Persecution was breaking out now against heretics, and Thomas More was turning into a fanatic in this area. He believed that the burning of heretics was just and necessary to the well-being of the church. Bishops led the attack against the heretics. A list of books was made that were to be condemned. The Bible, and the works of “Luther, Melancthon, Zwingli, Oecolampadius, Pomeranus, Brentius, Bucer, Jonas, Lambert, Fryth and Fish” were all condemned. Henry gave an order that without a bishop’s license no printing could be accomplished.

More, Warham, Tonstall, and Gardiner made a special plea to the king concerning heresy. They proposed that the New Testament should be forbidden. Latimer, who was among them, spoke up. The church was setting its own voice over God’s. The Bible he said, should be free to circulate in English. Latimer pressed the king that he had promised the Word of God to the people, and so now, he should make good on that promise. Tonstall did have all the New Testaments collected under lock and key. All that was needed was to distribute them. Latimer knew that such talk was risking his life. But his life was God’s.

Persecution began, and Thomas Hitton, a pious minister of Kent was burned at the stake. Bayfield, who delivered the bible across the country, was arrested as well. The outbreak became violent and husbandmen, tradesmen, artists, and people from every quarter were being persecuted for their faith. Terror spread across the whole country under the direction of Thomas More and the king.

History Of The Reformation Of The Sixteenth Century: Book 20, Chapter 16

While the people of God were being persecuted, Wolsey was languishing and detained as Esher. He wrote to Cromwell and he came to visit him. Wolsey’s enemies desired him dead. The House of Peers authorized Sir Thomas More to impeach the cardinal of high treason. Nobody would undertake Wolsey’s defense. He had no more friends but one, Cromwell. Cromwell carried the day and the impeachment failed.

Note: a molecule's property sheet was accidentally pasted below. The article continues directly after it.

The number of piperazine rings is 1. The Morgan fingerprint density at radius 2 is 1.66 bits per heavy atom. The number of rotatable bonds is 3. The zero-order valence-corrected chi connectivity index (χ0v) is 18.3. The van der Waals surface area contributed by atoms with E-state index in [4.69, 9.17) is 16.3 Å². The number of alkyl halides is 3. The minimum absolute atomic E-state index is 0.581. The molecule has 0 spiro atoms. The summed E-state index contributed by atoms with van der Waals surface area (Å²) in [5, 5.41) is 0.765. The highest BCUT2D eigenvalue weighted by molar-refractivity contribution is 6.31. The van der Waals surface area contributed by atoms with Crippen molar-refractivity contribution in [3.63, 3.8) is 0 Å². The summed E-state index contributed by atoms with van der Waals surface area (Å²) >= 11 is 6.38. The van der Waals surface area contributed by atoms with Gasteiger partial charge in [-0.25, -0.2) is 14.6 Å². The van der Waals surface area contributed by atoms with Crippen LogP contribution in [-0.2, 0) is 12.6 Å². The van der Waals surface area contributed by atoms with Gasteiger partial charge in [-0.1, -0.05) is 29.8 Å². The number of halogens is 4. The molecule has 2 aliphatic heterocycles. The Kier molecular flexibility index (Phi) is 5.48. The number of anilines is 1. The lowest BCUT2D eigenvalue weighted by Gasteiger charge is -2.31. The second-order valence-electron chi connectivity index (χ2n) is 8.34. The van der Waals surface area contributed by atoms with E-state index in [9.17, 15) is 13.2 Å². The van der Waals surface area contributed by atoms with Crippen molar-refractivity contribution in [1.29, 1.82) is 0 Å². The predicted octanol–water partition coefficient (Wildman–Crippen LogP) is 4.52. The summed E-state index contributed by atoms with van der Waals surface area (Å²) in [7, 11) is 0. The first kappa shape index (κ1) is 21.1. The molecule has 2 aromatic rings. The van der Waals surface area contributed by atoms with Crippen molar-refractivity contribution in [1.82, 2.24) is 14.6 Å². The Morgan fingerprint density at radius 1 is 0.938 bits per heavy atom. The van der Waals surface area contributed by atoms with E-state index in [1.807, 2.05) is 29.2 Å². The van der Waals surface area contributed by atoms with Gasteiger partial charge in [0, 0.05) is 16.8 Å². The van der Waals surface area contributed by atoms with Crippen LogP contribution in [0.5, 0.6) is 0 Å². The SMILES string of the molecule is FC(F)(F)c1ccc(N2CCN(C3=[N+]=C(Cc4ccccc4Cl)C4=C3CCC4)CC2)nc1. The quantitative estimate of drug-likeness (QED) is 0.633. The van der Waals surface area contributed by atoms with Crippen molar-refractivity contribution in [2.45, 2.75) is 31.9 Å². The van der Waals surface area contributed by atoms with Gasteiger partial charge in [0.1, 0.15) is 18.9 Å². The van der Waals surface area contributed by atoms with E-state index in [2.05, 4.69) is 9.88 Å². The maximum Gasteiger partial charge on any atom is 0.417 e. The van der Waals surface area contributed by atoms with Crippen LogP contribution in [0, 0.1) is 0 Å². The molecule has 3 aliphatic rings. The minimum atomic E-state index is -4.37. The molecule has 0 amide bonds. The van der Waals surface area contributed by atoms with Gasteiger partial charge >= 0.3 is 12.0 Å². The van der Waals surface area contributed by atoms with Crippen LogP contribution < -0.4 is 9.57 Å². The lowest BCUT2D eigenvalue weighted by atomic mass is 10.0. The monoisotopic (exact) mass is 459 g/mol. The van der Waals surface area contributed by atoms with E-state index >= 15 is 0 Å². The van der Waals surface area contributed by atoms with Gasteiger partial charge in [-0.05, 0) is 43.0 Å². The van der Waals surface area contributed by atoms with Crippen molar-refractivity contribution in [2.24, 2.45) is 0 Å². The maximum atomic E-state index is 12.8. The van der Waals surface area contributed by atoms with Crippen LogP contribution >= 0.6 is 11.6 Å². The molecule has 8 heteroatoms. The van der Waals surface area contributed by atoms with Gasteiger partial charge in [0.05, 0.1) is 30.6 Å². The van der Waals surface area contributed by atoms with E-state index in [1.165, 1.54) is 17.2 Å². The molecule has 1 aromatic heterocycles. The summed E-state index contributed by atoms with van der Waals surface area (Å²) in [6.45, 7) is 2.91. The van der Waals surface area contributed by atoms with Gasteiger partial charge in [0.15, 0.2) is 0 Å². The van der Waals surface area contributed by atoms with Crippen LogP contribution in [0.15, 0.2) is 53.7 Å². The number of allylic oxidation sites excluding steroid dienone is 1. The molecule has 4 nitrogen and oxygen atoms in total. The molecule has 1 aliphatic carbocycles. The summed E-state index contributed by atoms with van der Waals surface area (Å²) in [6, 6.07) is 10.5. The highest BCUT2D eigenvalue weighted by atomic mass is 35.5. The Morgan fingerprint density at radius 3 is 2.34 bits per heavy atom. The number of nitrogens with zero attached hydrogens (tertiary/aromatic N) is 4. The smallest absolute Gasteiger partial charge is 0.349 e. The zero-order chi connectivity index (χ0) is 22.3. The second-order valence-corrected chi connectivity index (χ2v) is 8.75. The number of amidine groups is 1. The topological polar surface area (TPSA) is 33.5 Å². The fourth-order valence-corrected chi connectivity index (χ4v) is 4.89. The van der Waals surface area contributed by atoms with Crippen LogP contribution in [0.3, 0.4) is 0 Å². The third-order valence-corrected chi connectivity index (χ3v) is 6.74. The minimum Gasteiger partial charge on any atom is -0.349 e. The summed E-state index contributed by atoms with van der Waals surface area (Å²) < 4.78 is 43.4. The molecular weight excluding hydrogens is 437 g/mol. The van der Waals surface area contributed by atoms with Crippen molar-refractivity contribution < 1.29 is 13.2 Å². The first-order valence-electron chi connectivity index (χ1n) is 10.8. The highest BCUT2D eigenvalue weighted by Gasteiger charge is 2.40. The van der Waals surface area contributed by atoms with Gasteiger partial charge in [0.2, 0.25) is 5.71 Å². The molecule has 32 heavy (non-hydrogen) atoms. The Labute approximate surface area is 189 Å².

Wolsey fell ill and unless he had some comfort given to him by Anne or the King he would be dead rather quickly; or so said his physician. Anne took a ring off her embroidered gown and sent it to Wolsey which he received with gratefulness. His strength returned and courage again was with him. Wolsey took new lodgings at Cawood Castle and attempted to win over the affections of the people. He gave away money to the people, faithfully attended the services and entreated the mass on behalf of the people in the town and wrote to several princes imploring them to help him.

Wolsey desired the king to be excommunicated, and Henry caught wind of Wolsey’s treacheries. Percy was sent to him to arrest him, and so he did. Wolsey was stunned. Out of fright he became ill, and he died in 1530. The man, who attempted to gain the pontificate, gained nothing but hardship and difficulty, and ultimately death.

The death of Wolsey is where this survey ends. Three movements were accomplished from which the Reformation would proceed. The first is the transfer of power from the Pope to the king, the second is the reestablishment of the Bible under Cranmer, and the third was represented by the martyrs who would die for their faith, which included William Tyndale.